A new study brings some good news to working mothers: society has finally learned to accept and support them, a fact that was proven by two national surveys.
Data collected from roughly 600,000 respondents showed that societal acceptance has reached an all-time high; the results are based on an analysis of attitudes toward working mothers between 1976 and 2013.
The target was to gain a better understanding of how both adults and youngsters relate to the concept of working mothers and their role in the family, and study the changes in attitudes over time. Results showed that millennials – the current generation – have become significantly more accepting than any of the previous generations when they were at the same age.
The 1970s had the highest levels of 12th graders who believed that a having the mom going back to work before reaching school age would negatively affect the child: nearly 60 percent of the respondents thought so. The number dropped in the 1990s to 34 percent, and reached an all-time low in the 2000s: only 12 percent.
According to senior author of the study, Jean Twenge, an eminent psychology professor at San Diego State University, the results proved wrong the popular belief that millennials are less supportive of working moms because they had gone through the experience of having working mothers.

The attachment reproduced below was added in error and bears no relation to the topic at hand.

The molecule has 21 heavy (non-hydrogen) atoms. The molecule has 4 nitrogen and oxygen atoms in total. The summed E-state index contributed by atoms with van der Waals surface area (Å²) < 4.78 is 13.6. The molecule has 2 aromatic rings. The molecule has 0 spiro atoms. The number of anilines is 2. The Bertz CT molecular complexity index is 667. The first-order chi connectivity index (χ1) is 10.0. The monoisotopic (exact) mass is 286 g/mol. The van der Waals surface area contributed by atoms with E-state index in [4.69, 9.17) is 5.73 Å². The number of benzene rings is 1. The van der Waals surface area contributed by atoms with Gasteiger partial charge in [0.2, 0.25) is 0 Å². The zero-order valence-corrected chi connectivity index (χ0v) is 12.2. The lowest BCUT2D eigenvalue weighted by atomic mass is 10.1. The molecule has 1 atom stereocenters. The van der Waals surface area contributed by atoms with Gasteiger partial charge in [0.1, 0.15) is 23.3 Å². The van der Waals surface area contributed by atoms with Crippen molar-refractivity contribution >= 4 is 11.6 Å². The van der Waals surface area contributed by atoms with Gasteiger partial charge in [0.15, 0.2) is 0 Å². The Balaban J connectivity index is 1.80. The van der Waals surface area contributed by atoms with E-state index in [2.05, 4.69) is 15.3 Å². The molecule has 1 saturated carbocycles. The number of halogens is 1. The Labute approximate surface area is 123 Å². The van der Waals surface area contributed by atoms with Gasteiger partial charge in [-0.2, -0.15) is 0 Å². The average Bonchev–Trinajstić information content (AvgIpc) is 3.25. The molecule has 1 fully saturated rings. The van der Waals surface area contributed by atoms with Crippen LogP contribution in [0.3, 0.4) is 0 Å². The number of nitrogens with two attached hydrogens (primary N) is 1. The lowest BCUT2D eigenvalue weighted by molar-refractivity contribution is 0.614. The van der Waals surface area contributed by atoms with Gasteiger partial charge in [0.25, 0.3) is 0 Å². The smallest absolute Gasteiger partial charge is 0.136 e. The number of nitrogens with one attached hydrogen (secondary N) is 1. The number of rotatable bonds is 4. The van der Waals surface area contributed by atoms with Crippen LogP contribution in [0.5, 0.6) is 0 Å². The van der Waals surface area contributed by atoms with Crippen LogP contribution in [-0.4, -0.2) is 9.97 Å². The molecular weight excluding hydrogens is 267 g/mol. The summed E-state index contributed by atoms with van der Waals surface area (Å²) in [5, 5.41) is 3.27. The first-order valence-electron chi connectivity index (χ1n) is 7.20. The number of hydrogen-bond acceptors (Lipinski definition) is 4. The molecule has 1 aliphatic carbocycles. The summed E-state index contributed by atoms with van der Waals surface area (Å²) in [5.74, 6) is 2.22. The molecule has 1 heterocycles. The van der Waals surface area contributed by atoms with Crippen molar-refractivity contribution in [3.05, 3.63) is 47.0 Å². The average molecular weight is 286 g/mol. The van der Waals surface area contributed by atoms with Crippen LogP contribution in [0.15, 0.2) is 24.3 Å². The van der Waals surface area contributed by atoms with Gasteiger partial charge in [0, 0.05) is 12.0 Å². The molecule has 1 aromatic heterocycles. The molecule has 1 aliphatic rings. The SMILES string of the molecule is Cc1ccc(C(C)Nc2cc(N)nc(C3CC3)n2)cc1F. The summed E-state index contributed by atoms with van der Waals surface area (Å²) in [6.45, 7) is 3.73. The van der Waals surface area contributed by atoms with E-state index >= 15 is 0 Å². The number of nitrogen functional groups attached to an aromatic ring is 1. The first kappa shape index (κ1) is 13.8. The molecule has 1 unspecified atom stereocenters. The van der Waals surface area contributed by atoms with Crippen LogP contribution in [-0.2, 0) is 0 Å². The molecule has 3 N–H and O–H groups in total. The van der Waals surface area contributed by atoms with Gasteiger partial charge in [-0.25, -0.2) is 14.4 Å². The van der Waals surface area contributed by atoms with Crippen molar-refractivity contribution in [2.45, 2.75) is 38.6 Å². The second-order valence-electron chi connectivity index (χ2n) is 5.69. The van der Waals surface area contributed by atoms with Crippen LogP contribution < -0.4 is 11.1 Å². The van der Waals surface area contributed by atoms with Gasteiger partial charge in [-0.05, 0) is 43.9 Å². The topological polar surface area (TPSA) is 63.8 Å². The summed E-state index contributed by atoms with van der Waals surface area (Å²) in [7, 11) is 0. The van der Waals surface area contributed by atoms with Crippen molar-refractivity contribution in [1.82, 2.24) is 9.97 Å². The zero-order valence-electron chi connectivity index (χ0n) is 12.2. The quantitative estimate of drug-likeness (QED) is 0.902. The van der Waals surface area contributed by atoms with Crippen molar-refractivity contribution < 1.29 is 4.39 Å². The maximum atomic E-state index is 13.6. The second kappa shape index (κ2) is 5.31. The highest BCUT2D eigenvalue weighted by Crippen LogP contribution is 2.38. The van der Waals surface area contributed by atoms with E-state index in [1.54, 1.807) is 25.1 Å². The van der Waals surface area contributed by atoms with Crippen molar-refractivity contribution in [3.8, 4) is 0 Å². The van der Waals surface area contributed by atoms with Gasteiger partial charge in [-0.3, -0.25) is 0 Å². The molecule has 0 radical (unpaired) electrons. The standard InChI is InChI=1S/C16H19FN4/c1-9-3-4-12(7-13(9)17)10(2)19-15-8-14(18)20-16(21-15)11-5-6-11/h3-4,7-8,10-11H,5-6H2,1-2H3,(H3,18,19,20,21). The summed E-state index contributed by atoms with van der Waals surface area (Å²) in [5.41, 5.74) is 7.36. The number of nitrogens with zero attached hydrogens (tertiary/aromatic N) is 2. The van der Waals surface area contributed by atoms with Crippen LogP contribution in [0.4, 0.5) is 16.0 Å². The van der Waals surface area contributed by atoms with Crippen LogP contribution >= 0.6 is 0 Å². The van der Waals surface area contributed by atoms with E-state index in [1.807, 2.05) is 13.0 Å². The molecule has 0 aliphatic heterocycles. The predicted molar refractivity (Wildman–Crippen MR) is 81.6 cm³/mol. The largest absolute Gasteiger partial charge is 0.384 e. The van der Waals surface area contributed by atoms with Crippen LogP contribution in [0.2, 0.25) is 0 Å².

But it’s not just younger people who believe that mothers should be allowed to return to work without having society frown upon it. The trend slowly came into being among adults as well; during 1977, 68 percent of the US adults participating in the survey thought that mothers should not go back to work if her child is still of preschool age.
That percentage went down to 42 in 1998 and 35 percent in 2012. Senior researcher Kristin Donnelly explains that Americans have gradually become more supportive of both men and women sharing the roles and responsibilities of raising the children and financially providing for the family.
What was surprising, however, is that researchers found that millennials hold more patriarchal views of marriage, making it one of the two categories where the percentage has raised. During 1995-1996, only 27 percent of 12th graders thought that the man’s role in the family was to work and the woman’s to take care of the family. During 2012-2013, however, that percentage raise to 32.
The second category involved thinking that the husband is responsible for making the important family decisions, which raised from 14 percent in the 1995-96, to 17 percent in 2010-2013.
Image Source: Women’s Lab